Now, let’s say, again for argument’s sake, that New Girl indeed did fit the MPDG trope. (Or that “MPDG” were redefined to fit Jess and New Girl, whatever is less costly for your mind.) Dismissing the show as nothing more than the story of an MPDG does a disservice to those who want to participate in online television discussion, and it’s all the worse when it comes from TV critics. Calling Jess an MPDG tells me nothing about the merits and flaws of New Girl. It doesn’t tell me whether or not I would want to watch New Girl. It doesn’t tell me that New Girl is well-acted and good at characterization, but it needs to improve in the joke-writing department. In fact, it doesn’t tell me anything other than that Jess might be an MPDG. So what?
It’s fine to discuss which tropes a story follows and which ones it doesn’t. Classifying shows according to tropes is a worthy part of television analysis. But classification isn’t criticism. It can’t and shouldn’t replace criticism. At best, it’s uninformative to reduce programmes to tropes; at worst, it’s lazy and counterproductive. When shows are dismissed solely for the tropes that they employ, it creates a culture in which programmes are rewarded not for actually being good, but for being unique or for reinventing the wheel. In this environment, ambition is valued over execution. But it isn’t true that a unique programme is necessarily good, nor is it true that a more typical or trope-filled one is necessarily bad. In fact, TV Tropes even warns readers that tropes are tools; they’re not inherently good or bad.
I can understand the desire to classify shows by tropes. It’s human nature to want to organize and categorize things, and even if classification can’t help us think about television critically, it can help us talk about TV. Last TV season saw no fewer than six new shows about people in various stages of their romantic lives, dubbed “relationship sitcoms.” Despite the fact that they had wildly different tones and sensibilities, I could see why their similar subject matter would make people want to lump them together (though it did result in Happy Endings being unfairly dismissed until long after it had improved from its shaky pilot). However, because those shows were viewed as copycats of one another, the entire “relationship sitcom” concept was summarily dismissed. We might be witnessing the same phenomenon with this season’s new crop of “mancession”-themed shows. Much of the conversation surrounding those programmes has been about the stupidity of the “mancession” concept rather than the quality of the the programmes themselves.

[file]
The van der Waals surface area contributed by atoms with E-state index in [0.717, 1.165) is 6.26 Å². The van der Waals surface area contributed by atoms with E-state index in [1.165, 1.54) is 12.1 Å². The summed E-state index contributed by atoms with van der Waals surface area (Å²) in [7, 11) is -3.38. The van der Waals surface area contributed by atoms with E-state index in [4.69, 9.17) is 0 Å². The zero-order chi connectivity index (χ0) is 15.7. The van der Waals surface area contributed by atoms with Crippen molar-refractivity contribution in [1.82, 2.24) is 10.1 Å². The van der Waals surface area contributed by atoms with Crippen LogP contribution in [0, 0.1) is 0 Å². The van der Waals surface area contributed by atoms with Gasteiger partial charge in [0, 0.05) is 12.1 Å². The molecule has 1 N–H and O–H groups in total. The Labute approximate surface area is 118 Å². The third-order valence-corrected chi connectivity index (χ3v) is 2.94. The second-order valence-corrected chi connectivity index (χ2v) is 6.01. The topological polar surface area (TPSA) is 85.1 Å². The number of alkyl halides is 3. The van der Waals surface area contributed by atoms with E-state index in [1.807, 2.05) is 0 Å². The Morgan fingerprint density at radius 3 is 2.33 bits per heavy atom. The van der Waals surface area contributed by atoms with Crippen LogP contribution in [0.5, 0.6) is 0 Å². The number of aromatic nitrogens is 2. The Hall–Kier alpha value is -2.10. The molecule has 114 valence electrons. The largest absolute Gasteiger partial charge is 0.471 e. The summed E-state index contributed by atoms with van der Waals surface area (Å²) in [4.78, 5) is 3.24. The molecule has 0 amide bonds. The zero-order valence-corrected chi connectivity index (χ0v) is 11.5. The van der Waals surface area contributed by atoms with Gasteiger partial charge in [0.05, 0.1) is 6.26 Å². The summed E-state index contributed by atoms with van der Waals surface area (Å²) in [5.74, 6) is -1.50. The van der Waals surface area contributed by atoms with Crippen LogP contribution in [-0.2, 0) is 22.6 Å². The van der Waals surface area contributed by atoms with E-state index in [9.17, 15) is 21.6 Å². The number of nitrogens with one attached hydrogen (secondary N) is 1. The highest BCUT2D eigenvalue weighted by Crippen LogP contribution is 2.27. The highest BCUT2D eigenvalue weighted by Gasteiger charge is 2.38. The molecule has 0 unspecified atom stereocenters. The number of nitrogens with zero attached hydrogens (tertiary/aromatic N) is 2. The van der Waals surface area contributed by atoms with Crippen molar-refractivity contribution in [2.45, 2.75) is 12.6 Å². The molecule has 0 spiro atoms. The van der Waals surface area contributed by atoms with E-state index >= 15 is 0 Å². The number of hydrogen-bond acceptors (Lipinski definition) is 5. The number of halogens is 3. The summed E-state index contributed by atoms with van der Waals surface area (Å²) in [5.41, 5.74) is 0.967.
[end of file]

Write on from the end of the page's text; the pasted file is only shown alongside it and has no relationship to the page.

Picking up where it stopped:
If all those shows were dismissed for adhering too closely to a trope to which other shows were adhering, then it seems strange to do the same to New Girl. I can’t think of a single other supposed “manic pixie dream girl” sitcom premiering on American network television this season. If those other shows were dismissed for not being unique, isn’t it ironic, then, to dismiss New Girl for being unique? I mean, if there are no other MPDG shows out there, is the MPDG even really a trope?
Unfortunately, very few people seem to be willing to discuss those questions. The Internet and the critical press have latched onto the idea that New Girl is a show about an MPDG, which for some reason is a bad thing, and that’s that. But saying so doesn’t tell me anything about the show, nor is it necessarily accurate. In fact, it might even mean different things to different people! If this is the direction in which TV criticism is moving, towards uninformative classification and away from deeper analysis, then there’s no point in discussing television online anymore. Any Tom, Dick, or Harry can spend an afternoon browsing the TV Tropes website reducing any show to a collection of tropes. The people who read the critical press and participate in online discussion deserve better. If TV criticism continues in this direction, towards making value judgments based solely on tropes, then I might have to dismiss it as having “jumped the shark.”